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  1. #781
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    CAT8 cable is now available


    A roll of 1,000 feet of CAT6A cable which is rated for 10GB per second speed normal costs around $225-$300+ depending on the frequency needed. CAT7A cable that is rated at 10GB per second speed and which can do 40GB per second under short distances normal costs around $760 for 1,000 feet.

    Now CAT8 cable is officially available (maybe CAT8A will become available soon also). Starlight CAT8 Ethernet cable that is rated for 40GB per second speed costs $210 for 1 meter length and $750 for 10 meter length. http://store.wireworldcable.com/collections/ethernet-cat8/products/starlight-cat8-ethernet-cable?variant=29742245836

    Bulk shielded 1,000 feet CAT8 cable that is rated for only 10GB per second speed can be purchased for $780. http://certicable.com/cat-8-cables/1000-ft-cat8-cat-8-shielded-copper-cable-10gb-10-gigabit-ethernet-also-for-video.html

    However, the official CAT8 standards have not been completed yet and final ratification is expected in early 2017. So some companies selling cable labeled as CAT8 with only 10GB speeds listed in the specs are most likely selling a cable design that is only slightly better than CAT7A. True CAT8 cable should do 40GB per second speeds.

  2. #782
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    LG OLED65E6P OLED Ultra HDTV Review









    (Sound and Vision magazine review)











    The Sound and Vision magazine review does not mention what refresh rate or frame rate that the LG OLED flat panel displays are using. In addition, the official LG spec sheet and manual fail to mention this information also. DLP projectors and plasma displays still have better motion quality when compared to OLED displays, and they also offer Cinema quality frame rates without frame interpolation and 3:2 pulldown issues. However, the black levels on 4K Ultra HD and 1080P OLED displays are absolute black, and outperform the best plasmas including the reference 2008 Pioneer PRO-141FD.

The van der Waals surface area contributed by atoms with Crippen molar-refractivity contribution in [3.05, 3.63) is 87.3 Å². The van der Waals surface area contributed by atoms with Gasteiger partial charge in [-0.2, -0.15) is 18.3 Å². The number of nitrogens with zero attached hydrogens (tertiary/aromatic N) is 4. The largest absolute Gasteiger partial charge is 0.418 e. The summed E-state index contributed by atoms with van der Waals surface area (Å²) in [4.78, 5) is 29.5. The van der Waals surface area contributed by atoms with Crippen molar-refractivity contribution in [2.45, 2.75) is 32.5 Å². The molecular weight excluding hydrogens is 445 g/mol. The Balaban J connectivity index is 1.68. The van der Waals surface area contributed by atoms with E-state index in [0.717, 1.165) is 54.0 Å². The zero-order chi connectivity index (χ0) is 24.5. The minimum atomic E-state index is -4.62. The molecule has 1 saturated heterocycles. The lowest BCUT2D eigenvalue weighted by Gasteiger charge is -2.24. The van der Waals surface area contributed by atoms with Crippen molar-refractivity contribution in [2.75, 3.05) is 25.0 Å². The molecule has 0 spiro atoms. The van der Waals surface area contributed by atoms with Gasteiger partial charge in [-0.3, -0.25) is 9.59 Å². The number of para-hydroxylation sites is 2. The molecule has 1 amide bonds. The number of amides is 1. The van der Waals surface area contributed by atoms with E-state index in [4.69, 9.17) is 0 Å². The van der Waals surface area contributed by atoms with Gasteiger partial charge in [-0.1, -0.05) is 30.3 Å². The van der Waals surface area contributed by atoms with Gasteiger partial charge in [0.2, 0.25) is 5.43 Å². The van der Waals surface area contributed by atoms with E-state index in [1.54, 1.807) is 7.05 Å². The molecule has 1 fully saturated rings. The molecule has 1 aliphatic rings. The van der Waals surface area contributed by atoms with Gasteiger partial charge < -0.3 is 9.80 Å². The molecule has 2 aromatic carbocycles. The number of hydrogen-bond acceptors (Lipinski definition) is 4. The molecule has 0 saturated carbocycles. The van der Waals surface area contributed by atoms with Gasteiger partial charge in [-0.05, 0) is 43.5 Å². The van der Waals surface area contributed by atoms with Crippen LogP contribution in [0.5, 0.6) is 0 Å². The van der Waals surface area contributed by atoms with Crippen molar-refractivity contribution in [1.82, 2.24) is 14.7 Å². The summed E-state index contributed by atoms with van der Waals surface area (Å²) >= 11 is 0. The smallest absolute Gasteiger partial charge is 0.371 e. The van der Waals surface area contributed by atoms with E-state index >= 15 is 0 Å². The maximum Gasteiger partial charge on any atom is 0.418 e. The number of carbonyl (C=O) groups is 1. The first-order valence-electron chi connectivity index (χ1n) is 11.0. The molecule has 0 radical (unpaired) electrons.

The LG OLED65E65P supports both HDR10 and Dolby Vision when it comes to streaming 4K Ultra HD programs using the built in apps on the Smart TV, however the HDMI inputs currently only support HDR10. On the LG OLED65E6P flat panel screen all 4 HDMI inputs use HDCP 2.2. However, according to the Sound and Vision magazine review these HDMI inputs are HDMI 2.0a, and if the review information is correct, then LG would need to issue a firmware update to the OLED65E65P to turn the HDMI inputs to version 2.0b so that Dolby Vision can be supported from an external device like a 4K Ultra HD Blu-ray player or external streaming device.





    The following are select quotes from Tom J Norton’s review of the LG OLD65E6P











    The best LED-backlit local-dimming LCDs can now equal or exceed the performance of plasmas in what were their main calling cards: black level and shadow detail. But now, even LCDs have competition. OLED TVs arrived just about the same time that plasmas faded from the scene. So far, they’re offered only by LG, whose current models are much reduced in price from earlier designs—though they’re still not bargain-basement specials.”


    “All of its HDMI inputs are HDMI 2.0a with HDCP 2.2…”


    “Off-center viewing is comparable to what we experienced with plasmas: You can sit as far to the side as you like without seeing obvious image degradation. In that respect, this OLED set is far better than any LCD, even the best of them.”






  3. #783
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    The ideal future for projectors


    One of the biggest negatives of projectors is the requirement to have a dark home theater room. Another negative is its more difficult to install a ceiling mounted projector since wires need to be ran in the ceiling and inside the wall back to the customers equipment. Some more expensive laser driven projectors have the advantage of no bulb changes and projectors are getting brighter so that they can offer HDR and do not need the room to be completely dark.


    However the biggest advancement in projector technology is the laser driven models that are Ultra Short throw. No longer does one need to remodel a room for a ceiling mounted projector. Consumers can just remove the flat panel screen from their existing TV stand, and place a Ultra Short throw projector in its place. Then one can install a retractable remote control screen that is 140 inches or larger. This Ultra Short Throw technology has the potential of making projectors popular again with consumers. In addition if this technology becomes available for under $10,000 in the years to come, projectors will start eating into OLED flat panel screen sales. Just imagine if someone were to make a DLP Short Throw projector that is under $10,000 and offers 100-140 inch projected screen size. DLP is the king of motion and 3-D picture quality (far better then OLED displays in those two areas).